June, Thu 9 - Wed 15
Over two weeks ago, on WEEK 67, my lasts words to myself were:
"I know... I know... hang in there. One day at a time, Juana, one day at a time".
Well, I hung in there, but as the days passed I was more and more startled.
After all, things were getting more complicated with Alonso, and I was beginning to
worry that maybe his strange behavior and screaming, since he started speech
therapy and daycare,was really something to worry about. Furthermore, his speech
therapist, who was baffled by his crying during the first couple of sessions,
suggested he be diagnosed in a center by behavior specialists. And at daycare
we were called to pick him up several times, because of his major meltdowns.
It was becoming obvious that daycare might not be an option for us.
Alright, so with no daycare it would be impossible for Sandra to get that day job.
That day job I have longed for her to have, since forever. And without a day job,
the possibility of becoming more independent goes out the window for Sandra.
As for me, the possibility of having a little freedom goes out that same window.
However, regardless of own personal issues or dreams, our main concern is and
always will be, Alonso. PERIOD.
So, what was going on? What was causing this change in behavior? Why were we
told that he was showing signs of autism, at daycare? Was I in denial? Or was it
that I had lived this before with my own son, Chris, when he was that age and
couldn't express himself? And what about, Alberto, my grandson? He was also a
late talker with major meltdowns. Both, Chris and Alberto, are FINE. Actually, both
would be considered gifted.
So should I worry? Of course I should! My niece and goddaughter, Laura, has autism.
Tell me, how could I ignore what was in the back of my head all of these days.
Although, our dear Laura, has a deep and devastating level of autism, Alonso’s
could me a highly functional one, or maybe a syndrome I am not familiar with.
My sister, Cary, with all her beautiful children. Laura, her firstborn started showing signs of autism at the age of two. I admire my sister for all she's been through with Laura, and all she has done to provide the best possible care for her. I love you sis. I love you kids!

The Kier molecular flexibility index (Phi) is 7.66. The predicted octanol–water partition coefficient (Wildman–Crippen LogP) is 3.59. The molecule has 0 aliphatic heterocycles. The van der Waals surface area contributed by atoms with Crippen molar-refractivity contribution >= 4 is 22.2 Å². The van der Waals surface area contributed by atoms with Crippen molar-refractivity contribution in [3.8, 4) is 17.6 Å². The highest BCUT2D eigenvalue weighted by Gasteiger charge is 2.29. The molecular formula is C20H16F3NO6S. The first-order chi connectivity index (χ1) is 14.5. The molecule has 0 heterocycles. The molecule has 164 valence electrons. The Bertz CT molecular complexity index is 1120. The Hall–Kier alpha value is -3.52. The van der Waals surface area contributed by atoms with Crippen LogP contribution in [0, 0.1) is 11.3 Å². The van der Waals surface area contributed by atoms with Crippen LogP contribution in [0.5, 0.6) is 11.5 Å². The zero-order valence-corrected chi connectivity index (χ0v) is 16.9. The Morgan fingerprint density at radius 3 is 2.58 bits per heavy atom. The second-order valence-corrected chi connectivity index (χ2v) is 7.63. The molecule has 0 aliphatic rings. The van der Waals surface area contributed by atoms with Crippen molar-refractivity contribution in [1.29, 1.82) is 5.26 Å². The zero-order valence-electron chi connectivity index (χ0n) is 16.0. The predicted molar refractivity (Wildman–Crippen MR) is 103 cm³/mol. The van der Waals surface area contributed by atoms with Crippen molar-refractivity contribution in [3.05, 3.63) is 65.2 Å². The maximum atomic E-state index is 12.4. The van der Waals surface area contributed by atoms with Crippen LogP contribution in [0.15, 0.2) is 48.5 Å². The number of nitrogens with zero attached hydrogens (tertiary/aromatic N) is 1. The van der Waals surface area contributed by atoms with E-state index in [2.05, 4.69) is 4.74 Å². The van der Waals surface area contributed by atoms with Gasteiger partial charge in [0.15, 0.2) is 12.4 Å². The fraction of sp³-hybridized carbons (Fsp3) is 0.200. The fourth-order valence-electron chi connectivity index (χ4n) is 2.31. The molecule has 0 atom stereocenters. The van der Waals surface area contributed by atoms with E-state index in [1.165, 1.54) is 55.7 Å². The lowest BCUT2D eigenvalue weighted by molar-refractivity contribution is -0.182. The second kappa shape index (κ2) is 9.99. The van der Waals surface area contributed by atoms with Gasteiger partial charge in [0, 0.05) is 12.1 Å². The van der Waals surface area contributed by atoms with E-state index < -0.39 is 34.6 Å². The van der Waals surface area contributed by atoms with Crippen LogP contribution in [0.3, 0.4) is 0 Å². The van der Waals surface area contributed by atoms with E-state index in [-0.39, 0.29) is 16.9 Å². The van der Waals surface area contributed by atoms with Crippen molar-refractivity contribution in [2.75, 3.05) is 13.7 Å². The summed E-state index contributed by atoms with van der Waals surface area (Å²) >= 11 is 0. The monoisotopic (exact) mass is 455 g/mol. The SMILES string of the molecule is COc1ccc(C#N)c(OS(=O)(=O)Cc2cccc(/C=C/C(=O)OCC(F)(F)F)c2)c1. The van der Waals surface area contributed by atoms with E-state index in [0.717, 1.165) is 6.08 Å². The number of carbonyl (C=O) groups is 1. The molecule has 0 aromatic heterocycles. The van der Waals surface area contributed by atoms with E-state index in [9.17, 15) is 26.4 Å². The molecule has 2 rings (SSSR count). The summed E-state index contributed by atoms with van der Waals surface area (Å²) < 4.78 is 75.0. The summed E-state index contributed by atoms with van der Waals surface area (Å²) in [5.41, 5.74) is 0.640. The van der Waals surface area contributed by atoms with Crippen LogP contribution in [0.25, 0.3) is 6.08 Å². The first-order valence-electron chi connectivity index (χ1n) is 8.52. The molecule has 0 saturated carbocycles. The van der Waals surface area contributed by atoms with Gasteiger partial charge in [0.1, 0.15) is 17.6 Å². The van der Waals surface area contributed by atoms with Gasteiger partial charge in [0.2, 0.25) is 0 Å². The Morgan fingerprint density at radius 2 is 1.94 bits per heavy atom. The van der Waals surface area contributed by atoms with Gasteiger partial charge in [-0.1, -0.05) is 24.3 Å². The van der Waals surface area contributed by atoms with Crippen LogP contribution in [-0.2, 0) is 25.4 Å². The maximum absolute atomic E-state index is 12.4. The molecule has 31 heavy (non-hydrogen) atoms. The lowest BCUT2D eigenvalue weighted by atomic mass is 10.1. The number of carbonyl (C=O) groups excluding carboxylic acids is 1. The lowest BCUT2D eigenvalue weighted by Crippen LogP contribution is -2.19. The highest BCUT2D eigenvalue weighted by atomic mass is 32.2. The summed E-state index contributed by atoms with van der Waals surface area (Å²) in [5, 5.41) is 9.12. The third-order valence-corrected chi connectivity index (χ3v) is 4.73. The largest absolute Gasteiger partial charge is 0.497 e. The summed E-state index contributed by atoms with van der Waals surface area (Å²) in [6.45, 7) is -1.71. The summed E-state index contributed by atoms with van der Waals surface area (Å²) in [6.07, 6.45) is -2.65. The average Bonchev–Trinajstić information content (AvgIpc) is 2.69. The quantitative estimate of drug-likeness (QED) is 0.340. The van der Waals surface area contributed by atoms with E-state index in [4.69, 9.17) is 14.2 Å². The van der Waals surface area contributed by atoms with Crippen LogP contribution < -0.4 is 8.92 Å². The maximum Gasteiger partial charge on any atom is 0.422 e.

Wondering about autism, led Sandra to watch heart breaking videos of autistic
children during meltdowns in You-tube. One night, I laid in bed turning and
twisting, as I heard the voices of screaming children once more, coming from the
livingroom. I had to get up and stop this cycle of insanity, caused by fear. I asked
a crying Sandra not to watch any more videos, it didn’t help Alonso and it was
making me a nervous wreck. Because to me, Alonso, behaved perfectly normal. It
could be nothing but TANTRUMS. I told Sandra, her brother did the same. No,
worse! He’d throw himself on the floor in public and cry or scream uncontrollably
while kicking his legs when I didn’t understand him, or I’d say NO to something
he wanted. I saw many eyebrows raising around me during those years. Anyway, it
would be best to wait until his evaluation at the Marcus Autism Center in Atlanta,
on the 29th of this month. We should take it from there.
Meantime, in Spain, my husband was still having trouble with his knee and his
sleep, or should I say lack of sleep. That stubborn, stubborn man! He is worse than
I am at ignoring symptoms. Why didn’t he take care of himself? All I had heard
lately was how little he had slept, how little he slept, AND how little he slept.
Yet he did nothing about it. That upset me. It upset me VERY much. Pepe had
worked 240 hours during the month of May, and wasn’t sleeping. Did Pepe think
he was Superman? I had enough with what I had at home, I didn't need any extra
worries. We ended up arguing about it and I told him to work less and GO TO